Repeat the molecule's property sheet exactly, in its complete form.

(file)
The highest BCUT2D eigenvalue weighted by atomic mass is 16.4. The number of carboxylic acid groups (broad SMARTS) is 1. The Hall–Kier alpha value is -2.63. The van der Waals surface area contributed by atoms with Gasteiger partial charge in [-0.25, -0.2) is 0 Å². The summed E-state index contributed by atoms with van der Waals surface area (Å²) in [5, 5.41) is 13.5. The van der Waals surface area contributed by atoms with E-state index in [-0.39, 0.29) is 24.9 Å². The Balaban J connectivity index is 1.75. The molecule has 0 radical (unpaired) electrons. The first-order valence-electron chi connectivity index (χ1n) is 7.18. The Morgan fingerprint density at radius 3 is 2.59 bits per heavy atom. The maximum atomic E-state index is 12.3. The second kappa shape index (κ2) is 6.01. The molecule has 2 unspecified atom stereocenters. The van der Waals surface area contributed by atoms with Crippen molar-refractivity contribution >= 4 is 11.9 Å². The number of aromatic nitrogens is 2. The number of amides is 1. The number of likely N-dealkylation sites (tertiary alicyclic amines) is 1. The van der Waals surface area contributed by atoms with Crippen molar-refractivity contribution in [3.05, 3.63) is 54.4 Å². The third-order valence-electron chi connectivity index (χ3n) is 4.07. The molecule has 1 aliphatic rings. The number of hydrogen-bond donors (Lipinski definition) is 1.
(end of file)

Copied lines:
The highest BCUT2D eigenvalue weighted by atomic mass is 16.4. The number of carboxylic acid groups (broad SMARTS) is 1. The Hall–Kier alpha value is -2.63. The van der Waals surface area contributed by atoms with Gasteiger partial charge in [-0.25, -0.2) is 0 Å². The summed E-state index contributed by atoms with van der Waals surface area (Å²) in [5, 5.41) is 13.5. The van der Waals surface area contributed by atoms with E-state index in [-0.39, 0.29) is 24.9 Å². The Balaban J connectivity index is 1.75. The molecule has 0 radical (unpaired) electrons. The first-order valence-electron chi connectivity index (χ1n) is 7.18. The Morgan fingerprint density at radius 3 is 2.59 bits per heavy atom. The maximum atomic E-state index is 12.3. The second kappa shape index (κ2) is 6.01. The molecule has 2 unspecified atom stereocenters. The van der Waals surface area contributed by atoms with Crippen molar-refractivity contribution >= 4 is 11.9 Å². The number of aromatic nitrogens is 2. The number of amides is 1. The number of likely N-dealkylation sites (tertiary alicyclic amines) is 1. The van der Waals surface area contributed by atoms with Crippen molar-refractivity contribution in [3.05, 3.63) is 54.4 Å². The third-order valence-electron chi connectivity index (χ3n) is 4.07. The molecule has 1 aliphatic rings. The number of hydrogen-bond donors (Lipinski definition) is 1.